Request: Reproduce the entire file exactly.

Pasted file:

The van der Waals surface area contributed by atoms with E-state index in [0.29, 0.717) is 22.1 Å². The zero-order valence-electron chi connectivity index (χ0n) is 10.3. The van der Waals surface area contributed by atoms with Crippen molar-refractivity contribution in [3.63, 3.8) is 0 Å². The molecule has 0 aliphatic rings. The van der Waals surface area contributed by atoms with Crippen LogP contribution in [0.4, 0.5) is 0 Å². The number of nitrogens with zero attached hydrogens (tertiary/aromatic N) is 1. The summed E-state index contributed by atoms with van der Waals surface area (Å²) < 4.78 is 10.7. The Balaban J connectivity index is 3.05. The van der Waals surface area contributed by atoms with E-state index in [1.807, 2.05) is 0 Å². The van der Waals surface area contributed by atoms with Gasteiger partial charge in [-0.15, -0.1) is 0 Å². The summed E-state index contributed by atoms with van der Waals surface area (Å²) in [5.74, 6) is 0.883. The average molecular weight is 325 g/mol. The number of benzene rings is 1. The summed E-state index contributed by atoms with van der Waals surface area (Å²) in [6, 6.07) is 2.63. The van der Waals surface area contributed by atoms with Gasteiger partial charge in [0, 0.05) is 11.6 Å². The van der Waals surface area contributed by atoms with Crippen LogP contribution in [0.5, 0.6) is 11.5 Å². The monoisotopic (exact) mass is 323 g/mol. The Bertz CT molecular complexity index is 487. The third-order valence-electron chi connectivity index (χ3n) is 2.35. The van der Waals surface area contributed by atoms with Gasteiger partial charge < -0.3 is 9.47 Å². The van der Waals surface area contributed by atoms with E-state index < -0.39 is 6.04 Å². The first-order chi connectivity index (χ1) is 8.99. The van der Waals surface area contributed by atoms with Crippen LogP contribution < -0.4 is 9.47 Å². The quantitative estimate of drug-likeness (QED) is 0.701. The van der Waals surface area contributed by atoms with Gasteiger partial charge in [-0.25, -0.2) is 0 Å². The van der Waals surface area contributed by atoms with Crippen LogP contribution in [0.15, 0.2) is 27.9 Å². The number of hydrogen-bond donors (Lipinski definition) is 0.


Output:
The van der Waals surface area contributed by atoms with E-state index in [0.29, 0.717) is 22.1 Å². The zero-order valence-electron chi connectivity index (χ0n) is 10.3. The van der Waals surface area contributed by atoms with Crippen molar-refractivity contribution in [3.63, 3.8) is 0 Å². The molecule has 0 aliphatic rings. The van der Waals surface area contributed by atoms with Crippen LogP contribution in [0.4, 0.5) is 0 Å². The number of nitrogens with zero attached hydrogens (tertiary/aromatic N) is 1. The summed E-state index contributed by atoms with van der Waals surface area (Å²) < 4.78 is 10.7. The Balaban J connectivity index is 3.05. The van der Waals surface area contributed by atoms with E-state index in [1.807, 2.05) is 0 Å². The van der Waals surface area contributed by atoms with Gasteiger partial charge in [-0.15, -0.1) is 0 Å². The summed E-state index contributed by atoms with van der Waals surface area (Å²) in [5.74, 6) is 0.883. The average molecular weight is 325 g/mol. The number of benzene rings is 1. The summed E-state index contributed by atoms with van der Waals surface area (Å²) in [6, 6.07) is 2.63. The van der Waals surface area contributed by atoms with Gasteiger partial charge in [0, 0.05) is 11.6 Å². The van der Waals surface area contributed by atoms with Crippen LogP contribution in [0.5, 0.6) is 11.5 Å². The monoisotopic (exact) mass is 323 g/mol. The Bertz CT molecular complexity index is 487. The third-order valence-electron chi connectivity index (χ3n) is 2.35. The van der Waals surface area contributed by atoms with Gasteiger partial charge < -0.3 is 9.47 Å². The van der Waals surface area contributed by atoms with E-state index < -0.39 is 6.04 Å². The first-order chi connectivity index (χ1) is 8.99. The van der Waals surface area contributed by atoms with Crippen LogP contribution < -0.4 is 9.47 Å². The quantitative estimate of drug-likeness (QED) is 0.701. The van der Waals surface area contributed by atoms with Gasteiger partial charge in [-0.25, -0.2) is 0 Å². The van der Waals surface area contributed by atoms with Crippen LogP contribution in [0.15, 0.2) is 27.9 Å². The number of hydrogen-bond donors (Lipinski definition) is 0.